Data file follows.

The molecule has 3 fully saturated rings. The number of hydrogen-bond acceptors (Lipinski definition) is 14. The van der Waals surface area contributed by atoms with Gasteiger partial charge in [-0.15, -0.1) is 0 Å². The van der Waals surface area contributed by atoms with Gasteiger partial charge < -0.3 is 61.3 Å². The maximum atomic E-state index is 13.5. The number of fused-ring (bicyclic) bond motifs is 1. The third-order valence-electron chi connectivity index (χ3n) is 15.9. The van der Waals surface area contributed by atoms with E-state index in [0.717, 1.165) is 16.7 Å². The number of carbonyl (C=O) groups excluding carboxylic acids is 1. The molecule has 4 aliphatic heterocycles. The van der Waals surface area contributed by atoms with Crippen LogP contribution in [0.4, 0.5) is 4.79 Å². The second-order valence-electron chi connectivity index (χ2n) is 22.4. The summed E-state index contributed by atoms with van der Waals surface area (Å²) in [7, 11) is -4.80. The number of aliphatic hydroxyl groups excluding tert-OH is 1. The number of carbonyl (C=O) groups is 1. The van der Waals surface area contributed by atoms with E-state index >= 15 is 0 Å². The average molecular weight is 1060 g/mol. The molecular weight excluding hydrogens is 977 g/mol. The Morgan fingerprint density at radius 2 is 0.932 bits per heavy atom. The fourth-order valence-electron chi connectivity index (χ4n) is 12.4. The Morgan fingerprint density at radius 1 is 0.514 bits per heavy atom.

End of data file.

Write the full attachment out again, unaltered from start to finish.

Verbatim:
The molecule has 3 fully saturated rings. The number of hydrogen-bond acceptors (Lipinski definition) is 14. The van der Waals surface area contributed by atoms with Gasteiger partial charge in [-0.15, -0.1) is 0 Å². The van der Waals surface area contributed by atoms with Gasteiger partial charge < -0.3 is 61.3 Å². The maximum atomic E-state index is 13.5. The number of fused-ring (bicyclic) bond motifs is 1. The third-order valence-electron chi connectivity index (χ3n) is 15.9. The van der Waals surface area contributed by atoms with E-state index in [0.717, 1.165) is 16.7 Å². The number of carbonyl (C=O) groups excluding carboxylic acids is 1. The molecule has 4 aliphatic heterocycles. The van der Waals surface area contributed by atoms with Crippen LogP contribution in [0.4, 0.5) is 4.79 Å². The second-order valence-electron chi connectivity index (χ2n) is 22.4. The summed E-state index contributed by atoms with van der Waals surface area (Å²) in [7, 11) is -4.80. The number of aliphatic hydroxyl groups excluding tert-OH is 1. The number of carbonyl (C=O) groups is 1. The van der Waals surface area contributed by atoms with E-state index >= 15 is 0 Å². The average molecular weight is 1060 g/mol. The molecular weight excluding hydrogens is 977 g/mol. The Morgan fingerprint density at radius 2 is 0.932 bits per heavy atom. The fourth-order valence-electron chi connectivity index (χ4n) is 12.4. The Morgan fingerprint density at radius 1 is 0.514 bits per heavy atom.